Boston — The drive to get US Rep. John B. Anderson's name on Nov. 4 state presidential ballots is well under way. Workers for the Illinois Republican running as an independent say they think he can get onto the ballots of at least 30 states, and perhaps 40.
Thus far the Illinois congressman -- who dropped out of the race for the Republican nomination April 13 and announced his "national unity campaign" -- has been officially certified only in Massachusetts, New Jersey, and Utah. But petitions have been submitted to election officials in Kansas, Michigan, North Carolina, and West Virginia, and notice of certification is expected soon.
Anderson-for-president enthusiasts in most other states are either circulating petitions or planning drives to get voter signatures on petitions to place their man on the ballot as an independent.
In five states -- Kentucky, Maine, Maryland, New Mexico, and Ohio -- where filing deadlines had passed before Mr. Anderson decided to go the independent route, legal challenges to election laws, or state officials' interpretations of them, are in process.
Signature requirements for independent presidential aspirants vary sharply from state to state, as do the petition-circulation timetables. In California, Anderson workers have from June 9 to Aug. 8 to get 101,374 registered voters' signatures on their nomination papers. In Washington State the need is for only 159 signatures by Aug. 1.
Jane Fowler, national director of field operations for Mr. Anderson, ran the signature drive in Massachusetts and now is doing the same in Texas. She and others working for the congressman are particularly elated over the response in the Bay State. In two weeks some 3,000 volunteers collected 90,962 signatures, more than twice the 39,273 needed to get their candidate on the November ballot.
Congressman Anderson, who finished second in the March 4 Republican presidential preference primary and polled more than 2,200 Democratic "write-in" votes, is considered a strong contender for the commonwealth's 14 electoral votes if, as it now appears, its native son Edward M. Kennedy does not win the Democratic presidential nomination.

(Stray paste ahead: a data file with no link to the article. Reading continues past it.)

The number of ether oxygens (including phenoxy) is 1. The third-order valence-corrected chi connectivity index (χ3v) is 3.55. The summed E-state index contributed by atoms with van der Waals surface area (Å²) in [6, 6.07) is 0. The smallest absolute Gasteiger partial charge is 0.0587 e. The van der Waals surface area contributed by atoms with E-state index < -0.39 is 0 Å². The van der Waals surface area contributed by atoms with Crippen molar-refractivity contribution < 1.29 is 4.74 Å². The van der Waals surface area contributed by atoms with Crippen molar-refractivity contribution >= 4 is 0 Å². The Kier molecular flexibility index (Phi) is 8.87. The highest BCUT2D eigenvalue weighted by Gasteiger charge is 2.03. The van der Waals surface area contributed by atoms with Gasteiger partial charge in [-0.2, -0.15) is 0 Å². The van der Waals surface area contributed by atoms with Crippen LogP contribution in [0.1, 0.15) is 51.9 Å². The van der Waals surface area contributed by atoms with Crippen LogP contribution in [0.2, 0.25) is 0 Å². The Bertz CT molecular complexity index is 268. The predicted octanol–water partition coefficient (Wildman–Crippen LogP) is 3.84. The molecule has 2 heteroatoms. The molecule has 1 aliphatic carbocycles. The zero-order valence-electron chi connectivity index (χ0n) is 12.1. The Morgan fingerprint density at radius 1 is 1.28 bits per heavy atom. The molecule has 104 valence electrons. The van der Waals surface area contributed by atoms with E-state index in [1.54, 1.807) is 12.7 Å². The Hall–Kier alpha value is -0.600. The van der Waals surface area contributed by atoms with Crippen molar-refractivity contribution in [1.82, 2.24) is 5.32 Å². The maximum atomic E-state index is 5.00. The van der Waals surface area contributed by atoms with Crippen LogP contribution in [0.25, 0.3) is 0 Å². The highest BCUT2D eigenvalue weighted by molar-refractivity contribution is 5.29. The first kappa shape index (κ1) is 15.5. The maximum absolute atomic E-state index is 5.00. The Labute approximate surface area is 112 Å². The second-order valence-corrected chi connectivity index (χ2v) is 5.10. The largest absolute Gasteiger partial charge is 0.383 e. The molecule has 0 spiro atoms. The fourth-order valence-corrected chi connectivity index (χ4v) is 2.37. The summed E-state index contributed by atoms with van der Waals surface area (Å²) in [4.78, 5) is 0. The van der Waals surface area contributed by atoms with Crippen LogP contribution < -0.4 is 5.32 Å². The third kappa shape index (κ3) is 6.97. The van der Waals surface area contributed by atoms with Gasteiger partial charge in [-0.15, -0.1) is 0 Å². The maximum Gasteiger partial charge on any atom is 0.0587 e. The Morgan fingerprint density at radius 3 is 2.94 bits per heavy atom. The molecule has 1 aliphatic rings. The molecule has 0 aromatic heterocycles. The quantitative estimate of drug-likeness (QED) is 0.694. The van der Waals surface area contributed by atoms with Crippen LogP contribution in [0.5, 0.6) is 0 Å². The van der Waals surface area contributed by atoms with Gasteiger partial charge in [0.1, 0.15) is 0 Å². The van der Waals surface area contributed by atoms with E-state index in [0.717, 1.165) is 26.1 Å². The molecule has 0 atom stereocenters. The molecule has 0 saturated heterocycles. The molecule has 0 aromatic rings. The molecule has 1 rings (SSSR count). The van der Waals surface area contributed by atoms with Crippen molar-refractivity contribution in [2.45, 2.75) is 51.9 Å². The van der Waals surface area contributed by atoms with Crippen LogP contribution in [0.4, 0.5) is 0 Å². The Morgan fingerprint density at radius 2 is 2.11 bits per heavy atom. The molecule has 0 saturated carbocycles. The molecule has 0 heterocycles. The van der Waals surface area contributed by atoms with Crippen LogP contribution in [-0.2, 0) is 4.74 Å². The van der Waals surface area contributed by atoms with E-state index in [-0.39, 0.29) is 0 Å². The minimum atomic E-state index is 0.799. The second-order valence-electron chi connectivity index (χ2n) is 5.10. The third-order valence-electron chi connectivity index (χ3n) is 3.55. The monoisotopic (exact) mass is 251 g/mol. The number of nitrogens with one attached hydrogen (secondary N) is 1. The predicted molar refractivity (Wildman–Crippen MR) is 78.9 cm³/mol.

Anderson campaign lieutenants are especially optimistic concerning his appeal to voters in the Northeast -- including New York, which has the nation's second-largest electoral vote.
To get him on the Empire State ballot, Anderson petitions need only 20,000 signatures, collected between Aug. 5 and Sept. 16.
The drive to get Mr. Anderson on other state ballots faces two June deadlines -- the 20th in Kansas, where the needed signatures have been turned in; and the 24th in Idaho, where the quota is 10,322.
July deadlines include President Carter's home state of Georgia, as well as Montana, Oklahoma, Texas, and Wisconsin.
The goal is not merely to meet the minimum requirement for voter signatures, but to go substantially over the top in each state, Anderson campain leaders emphasize.
Once having gotten their candidate on the ballots, the Illinois congressman's volunteers say, they are determined that there will be sufficient funds for the "kind of a national campaign needed to get his message across." They hope to raise at least $15 million.